Part II, section 2, subsection (a), provides that no employer shall be subject to any liability under the Fair Labor Standards Act of 1938, as amended, 'in any action or proceeding commenced prior to or on or after the date of the enactment of this act.'
The instant cases were all commenced prior to the date of the enactment of this act. There is no room whatever for doubt as to what was meant by that language -- no room to draw different inferences from it, and Congress apparently being fearful that the courts might do just that, saw fit to amplify it by some further language. I refer particularly to subsections (1) and (2) of subsection (a), of section 2, Part II of the Act. Then, in order to further make clear their intention, in subsection (d) of section 2 and Part II of the Act, they provide:
'No court of the United States, of any State, Territory, or possession of the United States, or of the District of Columbia, shall have jurisdiction of any action or proceeding, whether instituted prior to or on or after the date of the enactment of this act, to enforce liability' -- and I am omitting the reference to punishment because we are not here concerned with the criminal features of the act -- 'to enforce liability for or on account of the failure of the employer to pay minimum wages or overtime compensation under the Fair Labor Standards Act of 1938, as amended, * * * to the extent that such action or proceeding seeks to enforce any liability or impose any punishment with respect to an activity which was not compensable under subsections (a) and (b) of this section' -- and subsection (a) and (b) of course put us back to the position where we were prior to the enactment of the Fair Labor Standards Act in 1938. And then to make doubly sure, again in subsection (e) there is a provision: that
'No cause of action based on unpaid minimum wages, unpaid overtime compensation, or liquidated damages, under the Fair Labor Standards Act of 1938, as amended, * * * which accrued prior to the date of the enactment of this act, or any interest in such cause of action, shall hereafter be assignable.'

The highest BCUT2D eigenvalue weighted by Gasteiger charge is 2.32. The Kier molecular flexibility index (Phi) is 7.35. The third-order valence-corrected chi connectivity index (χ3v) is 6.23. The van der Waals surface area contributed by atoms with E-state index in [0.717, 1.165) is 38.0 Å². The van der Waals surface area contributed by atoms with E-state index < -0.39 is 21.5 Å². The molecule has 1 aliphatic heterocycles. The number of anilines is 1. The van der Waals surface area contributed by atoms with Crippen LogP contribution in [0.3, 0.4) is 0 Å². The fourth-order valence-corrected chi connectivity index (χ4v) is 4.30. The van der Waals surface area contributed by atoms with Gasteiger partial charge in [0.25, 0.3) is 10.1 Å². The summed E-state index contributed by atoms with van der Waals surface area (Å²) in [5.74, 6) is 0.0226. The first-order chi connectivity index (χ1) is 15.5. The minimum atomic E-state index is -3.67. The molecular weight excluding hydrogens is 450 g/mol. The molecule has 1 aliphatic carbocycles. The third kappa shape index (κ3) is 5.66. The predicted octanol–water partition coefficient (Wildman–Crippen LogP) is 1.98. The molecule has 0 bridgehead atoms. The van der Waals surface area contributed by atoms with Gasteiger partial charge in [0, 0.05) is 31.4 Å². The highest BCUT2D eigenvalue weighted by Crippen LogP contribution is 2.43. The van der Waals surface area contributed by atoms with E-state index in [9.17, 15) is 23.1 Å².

While that language does not directly go to the immediate issue we have before us, yet it does involve a construction placed upon the act by the courts in a number of decisions.
I must grant that this Congressional enactment is drastic. It is exceptional, it is extraordinary, and it is unusual. I have examined the briefs that were submitted by counsel -- very able briefs on both sides, and have done considerable independent research work in addition. I have carefully tried to analyze the three outstanding cases cited by counsel for the plaintiffs, which are: Ettor v. City of Tacoma, 228 U.S. 148, 33 S. Ct. 428, 57 L. Ed. 773, dealing with the subject of vested rights, wherein the Supreme Court of the United States reversed the supreme court of the State of Washington, concerning liability of the city for certain public improvements, and they had this to say, and I am only quoting a small part of that opinion:
'At the time the grading was done there was in force an act of the Washington legislature which required the city to make compensation for consequential damages due to an original street grading. Pending these suits, and while they were actually being heard, the provision of the act referred to which expressly required the city to provide for or make compensation for all such damage ...